When it comes to classics, Wuthering Heights has to be one of the greatest classics ever. Anyone with a deep interest in literature would tell you the importance of this book. All around the globe, Wuthering Heights stays to be a part of the curriculum in literature. It’s because of the book’s richness and flavour that so many literature lovers still love it.
Wuthering Heights (Review)
But there’s a huge misunderstanding amongst readers regarding the genre of this novel. Readers tend to relate Wuthering Heights with romance. And it’s not really anyone’s fault to be thinking so. Our society has conditioned us in such a way that we see romance from a very tinted point of view. We think of Heathcliff and Catherine as two passionate lovers who had to part ways because of the ruthless social rules. We see a tragic love story.
The first half of the novel revolves around Heathcliff and Catherine, who are extremely close to each other. They are smitten and suffer through a mutual obsession with each other. A lot of people will call this love and think of it as romance. But is Wuthering Heights really a romance? Honestly, when you read the book for the first time, it doesn’t really hit you that hard. You don’t see the intricacies of the relationship between Heathcliff and Catherine. You only end up seeing the love and passion. It’s in writing, that’s done in such an innocent fashion, that you end up believing what the author says. When the author calls it love, you believe that it’s love. And the author persuades you to believe in Catherine and Heathcliff’s love.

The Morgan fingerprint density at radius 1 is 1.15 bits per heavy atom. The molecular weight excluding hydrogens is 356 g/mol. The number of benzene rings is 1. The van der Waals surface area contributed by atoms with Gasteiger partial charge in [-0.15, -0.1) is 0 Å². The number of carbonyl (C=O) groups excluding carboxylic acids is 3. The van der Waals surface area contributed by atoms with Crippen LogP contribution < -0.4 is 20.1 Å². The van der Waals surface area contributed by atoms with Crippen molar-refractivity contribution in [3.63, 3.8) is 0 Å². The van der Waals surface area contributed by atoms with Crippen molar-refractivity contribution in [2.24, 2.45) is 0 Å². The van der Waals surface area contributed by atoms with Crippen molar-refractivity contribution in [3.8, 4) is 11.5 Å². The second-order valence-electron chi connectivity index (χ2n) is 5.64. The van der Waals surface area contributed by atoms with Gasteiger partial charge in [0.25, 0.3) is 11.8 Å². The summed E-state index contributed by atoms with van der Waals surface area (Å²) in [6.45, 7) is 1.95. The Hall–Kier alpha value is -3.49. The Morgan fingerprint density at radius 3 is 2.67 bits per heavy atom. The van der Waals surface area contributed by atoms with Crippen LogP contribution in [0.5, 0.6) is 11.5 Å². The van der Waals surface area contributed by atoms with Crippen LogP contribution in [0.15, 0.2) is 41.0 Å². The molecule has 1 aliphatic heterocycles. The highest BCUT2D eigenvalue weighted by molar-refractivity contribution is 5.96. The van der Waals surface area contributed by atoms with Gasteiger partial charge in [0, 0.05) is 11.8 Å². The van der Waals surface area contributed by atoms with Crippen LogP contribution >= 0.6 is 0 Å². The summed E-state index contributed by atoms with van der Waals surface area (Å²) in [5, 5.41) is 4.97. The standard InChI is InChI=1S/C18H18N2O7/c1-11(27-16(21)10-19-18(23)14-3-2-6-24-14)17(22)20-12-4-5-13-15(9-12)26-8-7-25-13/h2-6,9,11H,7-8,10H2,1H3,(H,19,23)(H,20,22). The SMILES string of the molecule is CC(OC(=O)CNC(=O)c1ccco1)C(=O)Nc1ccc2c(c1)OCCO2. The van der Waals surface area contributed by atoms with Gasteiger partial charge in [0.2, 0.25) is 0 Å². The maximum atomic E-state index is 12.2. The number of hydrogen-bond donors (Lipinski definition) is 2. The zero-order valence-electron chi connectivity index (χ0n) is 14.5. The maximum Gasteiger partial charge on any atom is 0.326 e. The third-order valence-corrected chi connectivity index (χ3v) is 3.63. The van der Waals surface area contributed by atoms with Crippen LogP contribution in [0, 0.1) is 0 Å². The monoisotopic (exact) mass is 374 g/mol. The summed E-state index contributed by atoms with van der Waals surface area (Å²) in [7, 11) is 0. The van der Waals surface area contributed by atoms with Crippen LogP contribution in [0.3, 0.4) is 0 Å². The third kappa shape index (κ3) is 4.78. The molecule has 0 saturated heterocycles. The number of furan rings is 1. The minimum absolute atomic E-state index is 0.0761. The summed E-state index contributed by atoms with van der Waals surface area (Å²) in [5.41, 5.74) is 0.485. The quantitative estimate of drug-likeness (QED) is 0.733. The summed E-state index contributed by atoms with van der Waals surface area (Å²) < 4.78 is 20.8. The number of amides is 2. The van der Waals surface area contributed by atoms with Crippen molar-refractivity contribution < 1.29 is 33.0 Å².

But when you read the book for a couple of more times, eventually, you start seeing the darkness of both the characters. When you don’t let words fool you, you finally start understanding the story. You finally realize that Wuthering Heights is nowhere near to romance. Instead, it’s a straight-out Gothic novel.
Both Catherine and Heathcliff show self-destructive, obsessive behaviour that appears like passion and love, but in reality, it is far from anything love-like. Heathcliff is this typical male protagonist, who suffered a tragic childhood. He is a social outcast and is capable of cruelty and ruthlessness, two of the red flags of toxicity that he demonstrates pretty early in the book. The author Emily Brontë plays with the mind and heart of the readers. She persuades the readers to feel and to ache for the sufferings of Heathcliff. She successfully makes us readers want to save Heathcliff as if he is the victim. Till the very end, the reader prays for Heathcliff’s redemption, which never happens, and rightfully so. Because that’s not the point of Wuthering Heights, it’s not a novel about love, passion, and redemption. It’s not a love story between two lovers who part ways because of certain happenings. Instead, Wuthering Heights is a mockery of all those things that we relate with love. It’s the darkness of two characters who show disapproving, destructive emotions.
There’s also an assumption as to why readers tend to believe that Wuthering Heights is a love story. It’s because the author of the novel, Emily Bronte, is a woman. And as the perception works – women do not write dark, gothic novels. This perception has only proved to be an advantage for Bronte in this case, because readers are easily persuaded and end up becoming prey to her mockery of love and drama.
Hence, it’s quite clear, classics are not stories that you read once and tick off from your list. To truly understand every little detail, and form your real opinions, you need to read it multiple times. After all, that’s why some classics are evergreen. Reading them once is just not enough!